Growing up, Kevin Lizarazo always thought he would eventually end up in the computer science industry. But that all changed in freshman year of Stony Brook University when he took one News Literacy course and never looked back.
Now, Lizarazo, (‘14) who graduated Stony Brook with a double-major in Journalism and Political Science, has put his uniquely-acquired skill set to good use at the Council on Foreign Relations, a nonpartisan organization, think tank and publisher. There, he gets to produce stories on international issues like child marriage, the Taliban’s resurgence in Afghanistan and Pakistan and the Kurdish struggle for independence.
At CFR, Lizarazo’s title is assistant multimedia producer. He said he wears many hats at the group. He helps produce long-scroll interactives called InfoGuides that highlight international issues and mix reporting, multimedia production, web design and political science into one website. He uses his reporting skills to reach out to sources and mine data from databases to produce interactive elements like maps and timelines.
Lizarazo also helps publish a video series called “Three Things to Know” about the world. He also produces a popular podcast called “The World Next Week,” which has been on iTunes and receives thousands of downloads a week. He said one of the biggest things he does is help produce “interactive long-form pieces of journalism” on international issues.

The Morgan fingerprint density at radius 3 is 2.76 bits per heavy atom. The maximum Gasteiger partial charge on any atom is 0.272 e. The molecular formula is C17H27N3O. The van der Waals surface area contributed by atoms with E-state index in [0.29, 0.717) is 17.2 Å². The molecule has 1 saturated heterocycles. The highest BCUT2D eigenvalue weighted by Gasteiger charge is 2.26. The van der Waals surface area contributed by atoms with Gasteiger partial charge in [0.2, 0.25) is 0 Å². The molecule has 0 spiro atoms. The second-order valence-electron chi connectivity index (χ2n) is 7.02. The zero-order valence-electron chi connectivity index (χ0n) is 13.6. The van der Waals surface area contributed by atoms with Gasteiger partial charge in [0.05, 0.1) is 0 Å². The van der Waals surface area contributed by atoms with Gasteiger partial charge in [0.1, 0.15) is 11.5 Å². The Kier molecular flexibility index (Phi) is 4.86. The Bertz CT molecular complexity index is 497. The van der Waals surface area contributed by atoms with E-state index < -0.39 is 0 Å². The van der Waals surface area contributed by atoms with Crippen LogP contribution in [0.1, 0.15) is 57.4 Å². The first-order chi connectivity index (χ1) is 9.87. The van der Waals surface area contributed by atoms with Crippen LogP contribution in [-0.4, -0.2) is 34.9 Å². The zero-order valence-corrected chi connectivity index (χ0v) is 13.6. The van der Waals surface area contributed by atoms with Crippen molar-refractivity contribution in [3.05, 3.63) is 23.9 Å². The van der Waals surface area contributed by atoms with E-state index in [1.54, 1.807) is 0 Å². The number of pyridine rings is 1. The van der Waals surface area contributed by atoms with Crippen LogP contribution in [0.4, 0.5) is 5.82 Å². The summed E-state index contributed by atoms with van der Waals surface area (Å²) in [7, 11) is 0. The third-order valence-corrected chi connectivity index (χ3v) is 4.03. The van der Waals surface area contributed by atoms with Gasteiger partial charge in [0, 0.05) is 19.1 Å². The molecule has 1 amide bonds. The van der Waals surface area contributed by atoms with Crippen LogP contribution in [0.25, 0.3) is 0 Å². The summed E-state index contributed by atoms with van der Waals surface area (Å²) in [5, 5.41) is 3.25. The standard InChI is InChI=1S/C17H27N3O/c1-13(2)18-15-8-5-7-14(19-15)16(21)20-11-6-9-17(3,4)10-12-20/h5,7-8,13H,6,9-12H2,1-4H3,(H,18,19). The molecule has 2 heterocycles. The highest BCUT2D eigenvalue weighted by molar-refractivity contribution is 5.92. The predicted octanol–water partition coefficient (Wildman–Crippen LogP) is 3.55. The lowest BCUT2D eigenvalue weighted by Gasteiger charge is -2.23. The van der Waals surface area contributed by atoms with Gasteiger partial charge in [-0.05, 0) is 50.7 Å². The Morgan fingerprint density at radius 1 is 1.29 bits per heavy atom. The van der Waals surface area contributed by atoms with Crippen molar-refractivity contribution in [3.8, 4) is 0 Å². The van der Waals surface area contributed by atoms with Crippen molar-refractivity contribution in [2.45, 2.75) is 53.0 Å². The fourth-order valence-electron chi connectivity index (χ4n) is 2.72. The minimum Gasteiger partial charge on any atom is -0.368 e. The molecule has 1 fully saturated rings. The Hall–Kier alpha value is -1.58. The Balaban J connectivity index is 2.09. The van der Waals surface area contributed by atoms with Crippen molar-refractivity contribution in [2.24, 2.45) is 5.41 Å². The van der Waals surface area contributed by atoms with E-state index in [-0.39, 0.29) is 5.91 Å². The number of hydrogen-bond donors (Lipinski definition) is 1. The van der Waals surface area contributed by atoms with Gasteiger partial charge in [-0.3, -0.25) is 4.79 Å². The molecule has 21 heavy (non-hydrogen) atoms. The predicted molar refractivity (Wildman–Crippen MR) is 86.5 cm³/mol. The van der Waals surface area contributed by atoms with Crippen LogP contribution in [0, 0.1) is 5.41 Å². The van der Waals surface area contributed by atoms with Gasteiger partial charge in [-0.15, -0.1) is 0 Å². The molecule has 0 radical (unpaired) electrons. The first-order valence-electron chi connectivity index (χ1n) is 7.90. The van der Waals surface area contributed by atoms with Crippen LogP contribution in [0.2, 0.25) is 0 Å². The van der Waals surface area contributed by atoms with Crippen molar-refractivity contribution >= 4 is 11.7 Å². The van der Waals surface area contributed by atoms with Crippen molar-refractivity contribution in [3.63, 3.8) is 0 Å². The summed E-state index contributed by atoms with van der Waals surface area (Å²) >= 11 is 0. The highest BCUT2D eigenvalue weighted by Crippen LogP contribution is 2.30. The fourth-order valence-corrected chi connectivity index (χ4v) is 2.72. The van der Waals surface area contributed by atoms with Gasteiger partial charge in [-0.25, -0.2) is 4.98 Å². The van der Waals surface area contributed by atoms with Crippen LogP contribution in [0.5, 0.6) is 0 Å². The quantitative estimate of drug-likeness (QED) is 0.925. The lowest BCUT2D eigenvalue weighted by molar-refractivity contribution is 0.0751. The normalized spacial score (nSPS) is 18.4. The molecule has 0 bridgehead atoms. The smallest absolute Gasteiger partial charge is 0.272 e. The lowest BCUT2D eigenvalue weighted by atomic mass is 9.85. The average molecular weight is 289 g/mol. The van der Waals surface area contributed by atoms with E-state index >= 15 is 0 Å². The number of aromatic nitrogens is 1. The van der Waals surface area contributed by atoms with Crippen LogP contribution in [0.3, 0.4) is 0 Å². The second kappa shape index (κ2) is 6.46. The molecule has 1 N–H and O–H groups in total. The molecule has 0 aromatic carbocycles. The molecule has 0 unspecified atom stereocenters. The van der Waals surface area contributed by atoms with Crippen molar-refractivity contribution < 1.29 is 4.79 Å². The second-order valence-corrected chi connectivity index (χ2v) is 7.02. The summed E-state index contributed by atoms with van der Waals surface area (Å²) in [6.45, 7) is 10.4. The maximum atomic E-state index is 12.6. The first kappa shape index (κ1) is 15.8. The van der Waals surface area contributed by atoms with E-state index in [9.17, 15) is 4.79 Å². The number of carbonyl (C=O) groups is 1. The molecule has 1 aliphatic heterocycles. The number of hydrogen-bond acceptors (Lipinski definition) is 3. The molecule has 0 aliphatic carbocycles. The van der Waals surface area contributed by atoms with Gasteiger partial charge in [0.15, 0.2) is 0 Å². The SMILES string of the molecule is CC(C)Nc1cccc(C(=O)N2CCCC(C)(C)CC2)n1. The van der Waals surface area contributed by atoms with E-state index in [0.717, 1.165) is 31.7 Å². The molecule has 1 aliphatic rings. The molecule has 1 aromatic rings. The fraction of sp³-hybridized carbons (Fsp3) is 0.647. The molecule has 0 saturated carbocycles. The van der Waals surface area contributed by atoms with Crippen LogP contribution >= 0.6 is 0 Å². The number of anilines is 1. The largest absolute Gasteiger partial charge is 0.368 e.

The 24-year-old has always had an interest in international news. Lizarazo said his education at Stony Brook University — both his political science and journalism training — “majorly” prepared him for his job. When interviewing for a internship at CFR, Lizarazo said the employer even remarked on his skillset.
“She called it a perfect nexus of skills that are needed to work at the council in that type of journalism they’re producing,” he said.
So what hooked him into journalism in the first place?
“It might have been Professor Reiner’s charm, I guess,” Lizarazo said. “He’s a very charming man. The way he spoke about the news is very charming.”
Professor Reiner stressed the importance of how to consume news, something that stood with Lizarazo.
“It was kind of then that I realized I kind of want to be the one telling the news,” he said. “And I want to tell it right.”
At the Stony Brook School of Journalism, Lizarazo said he learned how analyze data, facts and events and find out what they mean.
“[The school] taught me how to find stories within events and make them accessible to everyone else,” he said.
Lizarazo interned with CFR in 2013. He was hired in his senior year of college, and he just recently celebrated a two-year milestone with the company.
He also recently went on a trip to Hawaii this month, where a group of SoJ students took part in a NASA-funded research project on lunar exploration involving fieldwork on a lava flow in Hawaii. There, he was a multimedia coordinator and field tech, helping students with their tech gear questions. He also editorially advised their video shoots and photography.
It wasn’t Lizarazo’s first adventure with the school. He also participated on the Journalism Without Walls trip to Cuba. He is one of two alums who has helped lead trips abroad — Dipti Kumar assisted the school on its trip to Bangalore, India this summer.
To learn more about Lizarazo’s work, visit the Council on Foreign Relations at www.cfr.org. And if you’d like to drop him a line, feel free to email him at firstname.lastname@example.org.
— By Rohma Abbas